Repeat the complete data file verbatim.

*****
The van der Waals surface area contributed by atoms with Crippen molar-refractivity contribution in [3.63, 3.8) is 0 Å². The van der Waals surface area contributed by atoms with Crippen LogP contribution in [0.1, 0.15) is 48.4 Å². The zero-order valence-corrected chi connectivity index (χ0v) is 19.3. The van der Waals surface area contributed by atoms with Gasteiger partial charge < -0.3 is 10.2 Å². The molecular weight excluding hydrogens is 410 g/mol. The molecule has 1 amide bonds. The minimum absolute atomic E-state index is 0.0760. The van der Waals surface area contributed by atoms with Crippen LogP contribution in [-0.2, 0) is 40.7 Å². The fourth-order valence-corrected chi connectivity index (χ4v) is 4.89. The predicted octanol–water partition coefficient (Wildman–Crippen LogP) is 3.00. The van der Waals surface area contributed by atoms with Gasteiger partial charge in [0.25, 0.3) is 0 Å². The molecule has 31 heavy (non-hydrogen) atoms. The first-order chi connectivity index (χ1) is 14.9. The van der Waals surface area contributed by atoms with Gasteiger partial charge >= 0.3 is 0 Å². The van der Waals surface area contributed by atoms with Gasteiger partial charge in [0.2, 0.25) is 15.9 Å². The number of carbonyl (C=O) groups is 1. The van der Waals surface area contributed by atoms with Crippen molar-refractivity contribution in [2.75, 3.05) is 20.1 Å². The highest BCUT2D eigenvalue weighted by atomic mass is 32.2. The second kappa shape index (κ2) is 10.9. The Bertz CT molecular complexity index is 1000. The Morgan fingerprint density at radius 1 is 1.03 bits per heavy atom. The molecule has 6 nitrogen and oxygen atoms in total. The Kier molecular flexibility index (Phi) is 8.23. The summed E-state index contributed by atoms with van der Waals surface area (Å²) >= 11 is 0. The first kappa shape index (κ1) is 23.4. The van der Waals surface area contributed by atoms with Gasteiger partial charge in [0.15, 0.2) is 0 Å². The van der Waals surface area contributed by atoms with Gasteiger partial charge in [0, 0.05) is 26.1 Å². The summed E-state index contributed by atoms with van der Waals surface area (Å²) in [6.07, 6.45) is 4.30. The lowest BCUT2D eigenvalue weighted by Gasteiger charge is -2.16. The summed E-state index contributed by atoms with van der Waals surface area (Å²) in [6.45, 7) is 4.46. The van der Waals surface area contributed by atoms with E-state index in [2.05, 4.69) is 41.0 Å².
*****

The van der Waals surface area contributed by atoms with Crippen molar-refractivity contribution in [3.63, 3.8) is 0 Å². The van der Waals surface area contributed by atoms with Crippen LogP contribution in [0.1, 0.15) is 48.4 Å². The zero-order valence-corrected chi connectivity index (χ0v) is 19.3. The van der Waals surface area contributed by atoms with Gasteiger partial charge < -0.3 is 10.2 Å². The molecular weight excluding hydrogens is 410 g/mol. The molecule has 1 amide bonds. The minimum absolute atomic E-state index is 0.0760. The van der Waals surface area contributed by atoms with Crippen LogP contribution in [-0.2, 0) is 40.7 Å². The fourth-order valence-corrected chi connectivity index (χ4v) is 4.89. The predicted octanol–water partition coefficient (Wildman–Crippen LogP) is 3.00. The van der Waals surface area contributed by atoms with Gasteiger partial charge in [0.25, 0.3) is 0 Å². The molecule has 31 heavy (non-hydrogen) atoms. The first-order chi connectivity index (χ1) is 14.9. The van der Waals surface area contributed by atoms with Gasteiger partial charge >= 0.3 is 0 Å². The van der Waals surface area contributed by atoms with Gasteiger partial charge in [0.2, 0.25) is 15.9 Å². The number of carbonyl (C=O) groups is 1. The van der Waals surface area contributed by atoms with Crippen molar-refractivity contribution in [2.75, 3.05) is 20.1 Å². The highest BCUT2D eigenvalue weighted by atomic mass is 32.2. The second kappa shape index (κ2) is 10.9. The Bertz CT molecular complexity index is 1000. The Morgan fingerprint density at radius 1 is 1.03 bits per heavy atom. The molecule has 6 nitrogen and oxygen atoms in total. The Kier molecular flexibility index (Phi) is 8.23. The summed E-state index contributed by atoms with van der Waals surface area (Å²) >= 11 is 0. The first kappa shape index (κ1) is 23.4. The van der Waals surface area contributed by atoms with Gasteiger partial charge in [0.15, 0.2) is 0 Å². The van der Waals surface area contributed by atoms with Gasteiger partial charge in [0, 0.05) is 26.1 Å². The summed E-state index contributed by atoms with van der Waals surface area (Å²) in [6.07, 6.45) is 4.30. The lowest BCUT2D eigenvalue weighted by Gasteiger charge is -2.16. The summed E-state index contributed by atoms with van der Waals surface area (Å²) in [6.45, 7) is 4.46. The van der Waals surface area contributed by atoms with E-state index in [2.05, 4.69) is 41.0 Å².